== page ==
A decade ago, a group of residents wanted to create a community gathering place in Woodbury.
Today, the Central Park facility functions as the hub of the city.
It was a unique concept 10 years ago, said Cheryl Hurst, a Woodbury City Council member at the time who championed efforts to get it built.
“They knew that we didn’t have a downtown, per se,” said Hurst, who now lives in Florida. “So it was trying to meet the needs of the community—to have a sense of place in the heart of Woodbury.”
On Saturday, Nov. 17, the city will mark the 10-year anniversary of Central Park. Washington County will also celebrate the anniversary of the R.H. Stafford Branch Library, named in honor of late County Commissioner Dick Stafford.
With the nearby Stonecrest senior housing complex, the YMCA, Lookout Ridge and the library, the facility has been “a hit,” Hurst said.
“I think it’s been well received from all aspects of the community, young and old,” she said.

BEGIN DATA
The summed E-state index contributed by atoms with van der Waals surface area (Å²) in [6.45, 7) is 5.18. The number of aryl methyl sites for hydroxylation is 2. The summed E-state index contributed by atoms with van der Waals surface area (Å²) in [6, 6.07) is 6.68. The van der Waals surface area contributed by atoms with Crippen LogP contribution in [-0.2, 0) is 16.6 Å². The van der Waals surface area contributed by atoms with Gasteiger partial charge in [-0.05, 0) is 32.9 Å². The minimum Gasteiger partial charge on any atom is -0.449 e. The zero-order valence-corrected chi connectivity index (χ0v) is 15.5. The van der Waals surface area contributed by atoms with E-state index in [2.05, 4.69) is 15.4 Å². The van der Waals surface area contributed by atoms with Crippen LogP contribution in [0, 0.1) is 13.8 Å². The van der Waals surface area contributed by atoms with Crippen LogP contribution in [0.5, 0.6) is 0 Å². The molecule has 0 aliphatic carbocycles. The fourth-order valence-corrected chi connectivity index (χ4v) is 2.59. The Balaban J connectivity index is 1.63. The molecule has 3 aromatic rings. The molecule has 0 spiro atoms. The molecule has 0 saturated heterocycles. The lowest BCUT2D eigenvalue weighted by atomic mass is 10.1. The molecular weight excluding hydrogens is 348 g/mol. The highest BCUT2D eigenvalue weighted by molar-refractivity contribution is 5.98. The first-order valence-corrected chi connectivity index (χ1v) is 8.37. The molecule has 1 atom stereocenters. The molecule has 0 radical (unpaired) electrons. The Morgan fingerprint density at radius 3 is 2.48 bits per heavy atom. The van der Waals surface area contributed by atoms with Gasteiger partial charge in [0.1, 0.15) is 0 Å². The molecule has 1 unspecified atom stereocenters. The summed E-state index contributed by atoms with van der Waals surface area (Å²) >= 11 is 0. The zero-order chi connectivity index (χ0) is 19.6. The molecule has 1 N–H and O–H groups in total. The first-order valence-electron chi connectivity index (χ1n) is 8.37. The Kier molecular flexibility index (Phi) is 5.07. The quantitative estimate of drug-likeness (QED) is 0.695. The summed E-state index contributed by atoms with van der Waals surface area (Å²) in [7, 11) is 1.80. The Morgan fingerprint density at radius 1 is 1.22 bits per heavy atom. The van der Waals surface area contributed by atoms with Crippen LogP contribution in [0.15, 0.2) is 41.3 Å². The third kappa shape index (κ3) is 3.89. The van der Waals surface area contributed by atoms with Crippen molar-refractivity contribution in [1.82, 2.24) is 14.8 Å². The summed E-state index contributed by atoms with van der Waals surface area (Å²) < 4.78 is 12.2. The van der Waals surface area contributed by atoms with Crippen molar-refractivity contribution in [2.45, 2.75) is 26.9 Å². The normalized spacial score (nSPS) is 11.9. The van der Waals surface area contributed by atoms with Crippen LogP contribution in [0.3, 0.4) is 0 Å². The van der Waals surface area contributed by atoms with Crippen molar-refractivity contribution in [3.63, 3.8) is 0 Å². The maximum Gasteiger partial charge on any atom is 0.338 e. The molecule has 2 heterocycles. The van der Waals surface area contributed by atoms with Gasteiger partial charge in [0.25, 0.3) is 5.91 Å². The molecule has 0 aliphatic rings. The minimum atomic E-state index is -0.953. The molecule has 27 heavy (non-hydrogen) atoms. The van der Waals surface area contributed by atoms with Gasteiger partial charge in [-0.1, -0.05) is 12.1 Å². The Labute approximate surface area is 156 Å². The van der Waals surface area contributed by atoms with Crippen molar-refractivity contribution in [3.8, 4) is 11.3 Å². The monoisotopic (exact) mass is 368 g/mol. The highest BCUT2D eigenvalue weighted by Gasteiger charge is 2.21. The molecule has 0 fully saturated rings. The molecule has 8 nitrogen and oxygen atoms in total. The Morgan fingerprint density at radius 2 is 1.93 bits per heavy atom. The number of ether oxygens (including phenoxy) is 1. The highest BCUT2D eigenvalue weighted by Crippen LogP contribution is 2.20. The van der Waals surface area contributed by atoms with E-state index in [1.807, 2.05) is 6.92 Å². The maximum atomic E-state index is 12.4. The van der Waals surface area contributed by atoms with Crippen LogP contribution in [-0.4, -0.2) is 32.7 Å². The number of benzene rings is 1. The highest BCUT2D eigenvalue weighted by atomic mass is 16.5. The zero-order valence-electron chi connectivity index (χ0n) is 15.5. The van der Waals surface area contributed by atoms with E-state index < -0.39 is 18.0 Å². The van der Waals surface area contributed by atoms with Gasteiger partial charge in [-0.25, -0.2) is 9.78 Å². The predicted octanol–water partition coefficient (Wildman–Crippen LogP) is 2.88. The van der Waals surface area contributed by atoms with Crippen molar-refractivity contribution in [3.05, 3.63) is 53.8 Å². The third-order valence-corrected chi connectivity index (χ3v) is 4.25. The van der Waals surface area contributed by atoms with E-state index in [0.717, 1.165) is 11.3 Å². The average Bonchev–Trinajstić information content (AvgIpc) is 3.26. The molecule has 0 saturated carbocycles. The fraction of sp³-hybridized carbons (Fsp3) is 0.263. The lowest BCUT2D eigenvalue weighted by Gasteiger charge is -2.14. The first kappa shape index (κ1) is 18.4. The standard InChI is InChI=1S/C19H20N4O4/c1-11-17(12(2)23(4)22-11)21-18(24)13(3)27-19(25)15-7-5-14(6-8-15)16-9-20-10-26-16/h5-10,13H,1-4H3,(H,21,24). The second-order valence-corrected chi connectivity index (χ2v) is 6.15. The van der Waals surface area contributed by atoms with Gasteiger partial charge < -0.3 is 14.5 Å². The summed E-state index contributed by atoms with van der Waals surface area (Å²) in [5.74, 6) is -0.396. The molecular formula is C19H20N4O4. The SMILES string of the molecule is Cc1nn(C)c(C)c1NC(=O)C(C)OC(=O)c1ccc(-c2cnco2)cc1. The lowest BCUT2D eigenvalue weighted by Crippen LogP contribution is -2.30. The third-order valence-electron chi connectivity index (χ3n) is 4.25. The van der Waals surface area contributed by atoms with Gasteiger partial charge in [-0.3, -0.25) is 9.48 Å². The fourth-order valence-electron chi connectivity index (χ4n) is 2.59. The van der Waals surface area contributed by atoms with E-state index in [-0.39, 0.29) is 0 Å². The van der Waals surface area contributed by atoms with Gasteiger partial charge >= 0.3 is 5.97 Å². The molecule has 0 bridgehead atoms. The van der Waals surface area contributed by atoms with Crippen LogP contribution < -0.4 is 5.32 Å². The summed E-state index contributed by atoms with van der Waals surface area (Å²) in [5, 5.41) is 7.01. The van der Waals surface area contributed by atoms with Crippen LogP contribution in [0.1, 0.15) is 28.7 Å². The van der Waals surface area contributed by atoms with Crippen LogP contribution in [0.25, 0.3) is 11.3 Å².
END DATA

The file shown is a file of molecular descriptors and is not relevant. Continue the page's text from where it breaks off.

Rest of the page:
Former Woodbury Mayor Bill Hargis admitted he was a skeptic when the idea first came up. As more groups got on board with the plans—including South Washington County Schools—he began to change his tune.
“I’m happy I did,” he said. “It’s exceeded my expectations.”
Woodbury was growing steadily at the time, which helped fund the facility through development fees, Hargis said, and the city has gotten plenty of value from what was put into it.
“It’s amazing how all the pieces came together,” said Hargis, who often brings his grandchildren to Lookout Ridge. “It was the right project at the right time.”
As staff and a citizens group were doing research on the proposal years ago, they kept coming back to one question, said Barry Johnson, former city administrator.
“How do you encourage a sense of community?” he said.
The idea for an indoor park was nice, but when the county library system wanted in, the complex started to take shape, Johnson said.
“That was really the thing that gave us the last element that we needed,” he said.
From the YMCA to Lookout Ridge to the library and Cups 'N Scoops, hundreds of thousands of people have come through the doors of the Central Park facility over the past decade. And that’s a safe estimate.
“That’s telling me it’s doing what we hoped it would do,” Johnson said. “It’s a crossroads for the community.”